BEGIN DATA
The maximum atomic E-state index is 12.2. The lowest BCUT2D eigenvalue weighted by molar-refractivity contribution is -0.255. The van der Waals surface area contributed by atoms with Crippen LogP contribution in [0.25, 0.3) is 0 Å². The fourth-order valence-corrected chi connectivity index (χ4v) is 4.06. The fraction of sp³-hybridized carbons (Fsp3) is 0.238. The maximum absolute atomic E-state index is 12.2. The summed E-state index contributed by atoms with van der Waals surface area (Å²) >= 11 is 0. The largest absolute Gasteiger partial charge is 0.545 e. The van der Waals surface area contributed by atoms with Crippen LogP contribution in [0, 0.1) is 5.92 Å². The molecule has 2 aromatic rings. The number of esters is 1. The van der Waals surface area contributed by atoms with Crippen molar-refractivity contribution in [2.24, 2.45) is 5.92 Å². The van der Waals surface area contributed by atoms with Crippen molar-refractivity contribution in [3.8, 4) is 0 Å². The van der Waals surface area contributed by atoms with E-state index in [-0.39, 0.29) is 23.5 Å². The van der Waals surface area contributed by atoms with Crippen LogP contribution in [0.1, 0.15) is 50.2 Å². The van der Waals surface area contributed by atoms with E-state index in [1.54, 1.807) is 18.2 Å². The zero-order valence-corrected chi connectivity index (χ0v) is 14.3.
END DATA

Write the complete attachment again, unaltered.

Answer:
The maximum atomic E-state index is 12.2. The lowest BCUT2D eigenvalue weighted by molar-refractivity contribution is -0.255. The van der Waals surface area contributed by atoms with Crippen LogP contribution in [0.25, 0.3) is 0 Å². The fourth-order valence-corrected chi connectivity index (χ4v) is 4.06. The fraction of sp³-hybridized carbons (Fsp3) is 0.238. The maximum absolute atomic E-state index is 12.2. The summed E-state index contributed by atoms with van der Waals surface area (Å²) >= 11 is 0. The largest absolute Gasteiger partial charge is 0.545 e. The van der Waals surface area contributed by atoms with Crippen LogP contribution in [0, 0.1) is 5.92 Å². The molecule has 2 aromatic rings. The number of esters is 1. The van der Waals surface area contributed by atoms with Crippen molar-refractivity contribution in [2.24, 2.45) is 5.92 Å². The van der Waals surface area contributed by atoms with Crippen molar-refractivity contribution in [3.8, 4) is 0 Å². The van der Waals surface area contributed by atoms with E-state index in [-0.39, 0.29) is 23.5 Å². The van der Waals surface area contributed by atoms with Crippen LogP contribution in [0.1, 0.15) is 50.2 Å². The van der Waals surface area contributed by atoms with E-state index in [1.54, 1.807) is 18.2 Å². The zero-order valence-corrected chi connectivity index (χ0v) is 14.3.